Until I do, I’ll keep writing. The novel is going well, though I’d like to pick up the pace a little bit. The short stories will mostly wait until the novel is done, then I’ll go nuts on those for a few weeks before I turn back to the novel for a revision. It seems like a good strategy. The hold queue will be dealt with, one way or another. I’ll figure that out, too, I suppose

Happy Writing!

Dawn

 

 

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5 responses to “To Trunk or Not To Trunk?

  1. I’ve only trunked one story–one which, when I looked back at it a few years later, I really didn’t like. After I got feedback from two smaller markets echoing the thoughts I’d already had, I decided it was time. I have other stories, older ones, that I know I would want to revise if I reread them, but I’ve basically decided to leave them alone and just work on new projects. If a rewrite request were to come in I’d work on it, but otherwise I don’t want to interrupt the thread of my own current projects.

    I think we all grow as writers so long as we keep writing, so it’s natural that we’ll want to revise our work after a few years. But the main problem with that, as I see it, is that I could rewrite/revise the same story every other year for the rest of my life and still it might not sell–and there would be lots of new stories that I didn’t write because of all that revision time. I’d rather take the advice and grow with my current works, and keep sending my older stories out, because you never know when someone will like them and give you another credit. No one will buy it (even if it’s the sort of thing they’d love) if it’s sitting on your hard drive.

    That’s how I approach this dilemma–subject to change based on my own whims and experiences, of course.

  2. Hi Dawn,

    I think DWS’ advice would be to stick to Heinlein’s Rules and don’t rewrite except to editorial request. And that’s for a rewrite request, not just from personal rejections.

    Here’s Dan Sawyer’s interpretation of them.

    I tend to stick with it. I feel that my time’s better spent writing a new story than editing an old one. But a lot of writers do keep refining stories.

    Good luck whatever you decide.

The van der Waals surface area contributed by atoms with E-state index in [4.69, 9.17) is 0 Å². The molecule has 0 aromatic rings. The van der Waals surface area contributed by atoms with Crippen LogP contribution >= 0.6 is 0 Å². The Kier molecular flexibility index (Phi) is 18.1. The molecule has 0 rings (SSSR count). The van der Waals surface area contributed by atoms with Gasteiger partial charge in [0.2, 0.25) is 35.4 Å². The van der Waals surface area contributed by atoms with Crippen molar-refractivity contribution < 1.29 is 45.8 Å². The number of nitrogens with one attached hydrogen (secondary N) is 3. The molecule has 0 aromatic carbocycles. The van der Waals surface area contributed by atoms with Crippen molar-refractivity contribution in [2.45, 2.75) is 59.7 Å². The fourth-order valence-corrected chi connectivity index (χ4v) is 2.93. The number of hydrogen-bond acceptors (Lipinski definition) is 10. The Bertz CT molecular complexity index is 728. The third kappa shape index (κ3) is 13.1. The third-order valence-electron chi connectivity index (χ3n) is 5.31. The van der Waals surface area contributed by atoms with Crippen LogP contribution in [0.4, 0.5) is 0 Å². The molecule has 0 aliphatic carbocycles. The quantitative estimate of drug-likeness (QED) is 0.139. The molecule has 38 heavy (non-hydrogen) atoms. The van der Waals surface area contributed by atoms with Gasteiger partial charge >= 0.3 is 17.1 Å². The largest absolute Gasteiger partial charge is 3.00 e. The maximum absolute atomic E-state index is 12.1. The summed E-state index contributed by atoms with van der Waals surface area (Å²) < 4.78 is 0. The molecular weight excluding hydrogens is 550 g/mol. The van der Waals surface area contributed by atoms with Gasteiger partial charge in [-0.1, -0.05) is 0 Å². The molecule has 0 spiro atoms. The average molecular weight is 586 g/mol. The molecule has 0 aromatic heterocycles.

3. I have piles of stories, and several novels, that are in the silicon equivalent of a trunk. I suppose I might go back to most of them one day, if I happened to be browsing through the old files when the inclination struck me. I suppose they’re all fixable, in some sense or another, but I can see that they’re deeply flawed. I have others that are in the edit-and-submit queue; those might have problems, but it’s not major work to remodel.

    One of the things I’ve done that helped me get perspective on what the various stories needed was to take on editor/slush jobs for a while. Looking at lots of stories from a different perspective helped me see mine in a new light. I know you’ve got a lot of busy stuff going down in your world right now, so I’m not suggesting that you take on yet another job.But looking at it from the other perspective — “If this came across my desk from somebody else, would I ask for a rewrite?” — might give you some ideas.

  4. Ladies: thank you for the reminder that it’s not just me… and for pulling my head out of whatever funk I’d started floundering in. I got one of the holds back into subs, and the second one really does need a fix on the ending. I sent it out too soon. It’ll take a day to fix, and then it’ll go back out.

    Slush reading might be a fun experience. Maybe after we’re done potty training my 3 year old. Hee.

  5. I’ve only trunked a few stories, most because I realized they aren’t good enough and I wouldn’t want readers to think that was the best I can do. One because I took its premise and built a novel out of it, changing a lot of things along the way.

    I have a few more stories that have been to nearly all the markets I want to send them to, so they’re effectively trunked. I still like them, though, so I send them to new markets when I find them.

    For the most part I don’t revise after I start submitting something, unless I think the comments would be very helpful and I haven’t sent the story to many places yet. I try to apply the comments to the next piece I write.